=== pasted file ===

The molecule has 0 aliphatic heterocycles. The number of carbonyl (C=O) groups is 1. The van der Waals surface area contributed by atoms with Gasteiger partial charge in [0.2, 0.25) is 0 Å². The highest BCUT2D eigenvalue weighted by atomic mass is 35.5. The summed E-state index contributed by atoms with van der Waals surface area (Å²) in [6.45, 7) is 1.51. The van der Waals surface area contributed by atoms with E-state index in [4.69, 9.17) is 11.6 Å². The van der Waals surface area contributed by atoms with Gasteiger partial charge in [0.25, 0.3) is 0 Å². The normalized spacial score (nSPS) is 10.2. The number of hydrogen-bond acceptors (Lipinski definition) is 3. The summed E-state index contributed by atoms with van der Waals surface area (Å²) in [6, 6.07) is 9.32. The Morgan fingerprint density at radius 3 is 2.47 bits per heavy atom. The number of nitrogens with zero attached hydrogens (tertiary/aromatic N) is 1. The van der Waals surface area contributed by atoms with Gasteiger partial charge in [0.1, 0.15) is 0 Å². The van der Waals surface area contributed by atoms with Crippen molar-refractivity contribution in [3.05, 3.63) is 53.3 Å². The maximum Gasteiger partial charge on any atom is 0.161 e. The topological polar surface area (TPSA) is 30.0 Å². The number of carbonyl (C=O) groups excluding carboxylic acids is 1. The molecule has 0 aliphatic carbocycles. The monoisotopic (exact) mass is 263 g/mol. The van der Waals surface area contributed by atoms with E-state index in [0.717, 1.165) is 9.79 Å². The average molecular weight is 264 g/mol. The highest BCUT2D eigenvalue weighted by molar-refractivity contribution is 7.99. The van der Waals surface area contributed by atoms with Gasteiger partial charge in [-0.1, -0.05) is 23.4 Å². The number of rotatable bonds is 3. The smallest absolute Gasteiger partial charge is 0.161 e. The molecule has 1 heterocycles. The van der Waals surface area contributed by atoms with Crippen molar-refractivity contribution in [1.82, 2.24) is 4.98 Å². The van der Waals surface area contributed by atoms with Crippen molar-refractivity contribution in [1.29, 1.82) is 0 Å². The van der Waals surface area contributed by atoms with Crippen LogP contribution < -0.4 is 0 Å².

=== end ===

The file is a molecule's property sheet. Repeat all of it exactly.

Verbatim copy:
The molecule has 0 aliphatic heterocycles. The number of carbonyl (C=O) groups is 1. The van der Waals surface area contributed by atoms with Gasteiger partial charge in [0.2, 0.25) is 0 Å². The highest BCUT2D eigenvalue weighted by atomic mass is 35.5. The summed E-state index contributed by atoms with van der Waals surface area (Å²) in [6.45, 7) is 1.51. The van der Waals surface area contributed by atoms with E-state index in [4.69, 9.17) is 11.6 Å². The van der Waals surface area contributed by atoms with Gasteiger partial charge in [0.25, 0.3) is 0 Å². The normalized spacial score (nSPS) is 10.2. The number of hydrogen-bond acceptors (Lipinski definition) is 3. The summed E-state index contributed by atoms with van der Waals surface area (Å²) in [6, 6.07) is 9.32. The Morgan fingerprint density at radius 3 is 2.47 bits per heavy atom. The number of nitrogens with zero attached hydrogens (tertiary/aromatic N) is 1. The van der Waals surface area contributed by atoms with Gasteiger partial charge in [0.1, 0.15) is 0 Å². The van der Waals surface area contributed by atoms with Crippen molar-refractivity contribution in [3.05, 3.63) is 53.3 Å². The maximum Gasteiger partial charge on any atom is 0.161 e. The topological polar surface area (TPSA) is 30.0 Å². The number of carbonyl (C=O) groups excluding carboxylic acids is 1. The molecule has 0 aliphatic carbocycles. The monoisotopic (exact) mass is 263 g/mol. The van der Waals surface area contributed by atoms with E-state index in [0.717, 1.165) is 9.79 Å². The average molecular weight is 264 g/mol. The highest BCUT2D eigenvalue weighted by molar-refractivity contribution is 7.99. The van der Waals surface area contributed by atoms with Gasteiger partial charge in [-0.1, -0.05) is 23.4 Å². The number of rotatable bonds is 3. The smallest absolute Gasteiger partial charge is 0.161 e. The molecule has 1 heterocycles. The van der Waals surface area contributed by atoms with Crippen molar-refractivity contribution in [1.82, 2.24) is 4.98 Å². The van der Waals surface area contributed by atoms with Crippen molar-refractivity contribution in [1.29, 1.82) is 0 Å². The van der Waals surface area contributed by atoms with Crippen LogP contribution < -0.4 is 0 Å².